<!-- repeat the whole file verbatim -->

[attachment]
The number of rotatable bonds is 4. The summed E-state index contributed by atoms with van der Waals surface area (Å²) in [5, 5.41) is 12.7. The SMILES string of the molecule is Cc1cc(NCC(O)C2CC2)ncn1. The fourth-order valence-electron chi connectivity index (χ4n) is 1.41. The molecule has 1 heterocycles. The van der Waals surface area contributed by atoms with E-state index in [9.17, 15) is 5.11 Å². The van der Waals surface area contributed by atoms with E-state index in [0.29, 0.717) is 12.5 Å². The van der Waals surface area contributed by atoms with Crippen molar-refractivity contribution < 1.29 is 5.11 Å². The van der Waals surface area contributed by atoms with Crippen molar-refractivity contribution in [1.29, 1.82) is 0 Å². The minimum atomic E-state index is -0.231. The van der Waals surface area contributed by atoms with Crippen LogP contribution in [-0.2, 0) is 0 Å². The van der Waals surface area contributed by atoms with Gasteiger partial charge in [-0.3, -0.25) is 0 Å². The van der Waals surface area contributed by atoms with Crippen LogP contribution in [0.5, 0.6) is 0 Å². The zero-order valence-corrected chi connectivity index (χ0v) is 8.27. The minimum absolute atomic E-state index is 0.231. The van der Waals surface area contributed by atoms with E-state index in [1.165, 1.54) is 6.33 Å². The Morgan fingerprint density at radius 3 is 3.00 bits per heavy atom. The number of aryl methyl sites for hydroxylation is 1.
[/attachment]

The number of rotatable bonds is 4. The summed E-state index contributed by atoms with van der Waals surface area (Å²) in [5, 5.41) is 12.7. The SMILES string of the molecule is Cc1cc(NCC(O)C2CC2)ncn1. The fourth-order valence-electron chi connectivity index (χ4n) is 1.41. The molecule has 1 heterocycles. The van der Waals surface area contributed by atoms with E-state index in [9.17, 15) is 5.11 Å². The van der Waals surface area contributed by atoms with E-state index in [0.29, 0.717) is 12.5 Å². The van der Waals surface area contributed by atoms with Crippen molar-refractivity contribution < 1.29 is 5.11 Å². The van der Waals surface area contributed by atoms with Crippen molar-refractivity contribution in [1.29, 1.82) is 0 Å². The minimum atomic E-state index is -0.231. The van der Waals surface area contributed by atoms with Crippen LogP contribution in [-0.2, 0) is 0 Å². The van der Waals surface area contributed by atoms with Gasteiger partial charge in [-0.3, -0.25) is 0 Å². The van der Waals surface area contributed by atoms with Crippen LogP contribution in [0.5, 0.6) is 0 Å². The zero-order valence-corrected chi connectivity index (χ0v) is 8.27. The minimum absolute atomic E-state index is 0.231. The van der Waals surface area contributed by atoms with E-state index in [1.165, 1.54) is 6.33 Å². The Morgan fingerprint density at radius 3 is 3.00 bits per heavy atom. The number of aryl methyl sites for hydroxylation is 1.